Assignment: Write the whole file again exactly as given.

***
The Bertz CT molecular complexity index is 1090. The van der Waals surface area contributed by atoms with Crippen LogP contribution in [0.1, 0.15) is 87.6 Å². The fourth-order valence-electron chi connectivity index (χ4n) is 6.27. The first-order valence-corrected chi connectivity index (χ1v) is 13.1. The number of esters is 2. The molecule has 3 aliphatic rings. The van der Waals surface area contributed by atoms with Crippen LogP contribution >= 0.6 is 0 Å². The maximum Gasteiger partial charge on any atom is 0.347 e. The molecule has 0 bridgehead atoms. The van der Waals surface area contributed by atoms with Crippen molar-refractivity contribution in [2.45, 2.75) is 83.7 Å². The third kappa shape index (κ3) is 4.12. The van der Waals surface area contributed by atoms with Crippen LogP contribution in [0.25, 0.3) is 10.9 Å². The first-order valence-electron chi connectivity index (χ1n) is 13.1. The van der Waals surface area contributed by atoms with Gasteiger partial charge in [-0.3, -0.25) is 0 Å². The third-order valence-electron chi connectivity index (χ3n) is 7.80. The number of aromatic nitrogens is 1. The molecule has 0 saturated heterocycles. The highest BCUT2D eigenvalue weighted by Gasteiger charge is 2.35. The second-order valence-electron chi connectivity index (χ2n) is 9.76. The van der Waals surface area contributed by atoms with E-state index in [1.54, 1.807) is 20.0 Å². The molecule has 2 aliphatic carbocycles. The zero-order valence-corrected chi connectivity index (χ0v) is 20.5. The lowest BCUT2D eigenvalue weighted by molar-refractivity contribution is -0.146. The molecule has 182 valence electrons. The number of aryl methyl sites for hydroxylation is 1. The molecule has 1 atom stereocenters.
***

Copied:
The Bertz CT molecular complexity index is 1090. The van der Waals surface area contributed by atoms with Crippen LogP contribution in [0.1, 0.15) is 87.6 Å². The fourth-order valence-electron chi connectivity index (χ4n) is 6.27. The first-order valence-corrected chi connectivity index (χ1v) is 13.1. The number of esters is 2. The molecule has 3 aliphatic rings. The van der Waals surface area contributed by atoms with Crippen LogP contribution >= 0.6 is 0 Å². The maximum Gasteiger partial charge on any atom is 0.347 e. The molecule has 0 bridgehead atoms. The van der Waals surface area contributed by atoms with Crippen molar-refractivity contribution in [2.45, 2.75) is 83.7 Å². The third kappa shape index (κ3) is 4.12. The van der Waals surface area contributed by atoms with Crippen LogP contribution in [0.25, 0.3) is 10.9 Å². The first-order valence-electron chi connectivity index (χ1n) is 13.1. The van der Waals surface area contributed by atoms with Gasteiger partial charge in [-0.3, -0.25) is 0 Å². The third-order valence-electron chi connectivity index (χ3n) is 7.80. The number of aromatic nitrogens is 1. The molecule has 0 saturated heterocycles. The highest BCUT2D eigenvalue weighted by Gasteiger charge is 2.35. The second-order valence-electron chi connectivity index (χ2n) is 9.76. The van der Waals surface area contributed by atoms with E-state index in [1.54, 1.807) is 20.0 Å². The molecule has 2 aliphatic carbocycles. The zero-order valence-corrected chi connectivity index (χ0v) is 20.5. The lowest BCUT2D eigenvalue weighted by molar-refractivity contribution is -0.146. The molecule has 182 valence electrons. The number of aryl methyl sites for hydroxylation is 1. The molecule has 1 atom stereocenters.